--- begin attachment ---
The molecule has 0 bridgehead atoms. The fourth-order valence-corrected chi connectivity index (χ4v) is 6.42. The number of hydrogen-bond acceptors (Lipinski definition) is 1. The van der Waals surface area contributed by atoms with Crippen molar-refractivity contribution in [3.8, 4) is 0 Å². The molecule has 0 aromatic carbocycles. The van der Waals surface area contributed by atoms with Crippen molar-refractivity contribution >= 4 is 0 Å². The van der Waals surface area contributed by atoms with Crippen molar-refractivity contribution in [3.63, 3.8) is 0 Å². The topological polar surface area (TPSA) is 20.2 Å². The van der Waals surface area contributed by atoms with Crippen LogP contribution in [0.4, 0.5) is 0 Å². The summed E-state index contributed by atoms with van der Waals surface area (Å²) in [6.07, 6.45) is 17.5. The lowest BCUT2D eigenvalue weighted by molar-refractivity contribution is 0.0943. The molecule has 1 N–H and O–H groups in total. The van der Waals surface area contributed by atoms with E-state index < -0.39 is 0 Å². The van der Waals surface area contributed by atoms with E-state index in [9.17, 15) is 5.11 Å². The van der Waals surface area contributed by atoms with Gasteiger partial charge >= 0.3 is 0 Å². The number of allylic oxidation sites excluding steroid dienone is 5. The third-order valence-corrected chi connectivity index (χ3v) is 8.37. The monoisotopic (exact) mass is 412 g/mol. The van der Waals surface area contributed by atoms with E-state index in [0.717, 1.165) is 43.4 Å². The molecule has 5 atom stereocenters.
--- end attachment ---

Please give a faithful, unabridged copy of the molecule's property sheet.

The molecule has 0 bridgehead atoms. The fourth-order valence-corrected chi connectivity index (χ4v) is 6.42. The number of hydrogen-bond acceptors (Lipinski definition) is 1. The van der Waals surface area contributed by atoms with Crippen molar-refractivity contribution in [3.8, 4) is 0 Å². The molecule has 0 aromatic carbocycles. The van der Waals surface area contributed by atoms with Crippen molar-refractivity contribution >= 4 is 0 Å². The van der Waals surface area contributed by atoms with Crippen molar-refractivity contribution in [3.63, 3.8) is 0 Å². The topological polar surface area (TPSA) is 20.2 Å². The van der Waals surface area contributed by atoms with Crippen LogP contribution in [0.4, 0.5) is 0 Å². The summed E-state index contributed by atoms with van der Waals surface area (Å²) in [6.07, 6.45) is 17.5. The lowest BCUT2D eigenvalue weighted by molar-refractivity contribution is 0.0943. The molecule has 1 N–H and O–H groups in total. The van der Waals surface area contributed by atoms with E-state index < -0.39 is 0 Å². The van der Waals surface area contributed by atoms with E-state index in [9.17, 15) is 5.11 Å². The van der Waals surface area contributed by atoms with Gasteiger partial charge >= 0.3 is 0 Å². The number of allylic oxidation sites excluding steroid dienone is 5. The third-order valence-corrected chi connectivity index (χ3v) is 8.37. The monoisotopic (exact) mass is 412 g/mol. The van der Waals surface area contributed by atoms with E-state index in [0.717, 1.165) is 43.4 Å². The molecule has 5 atom stereocenters.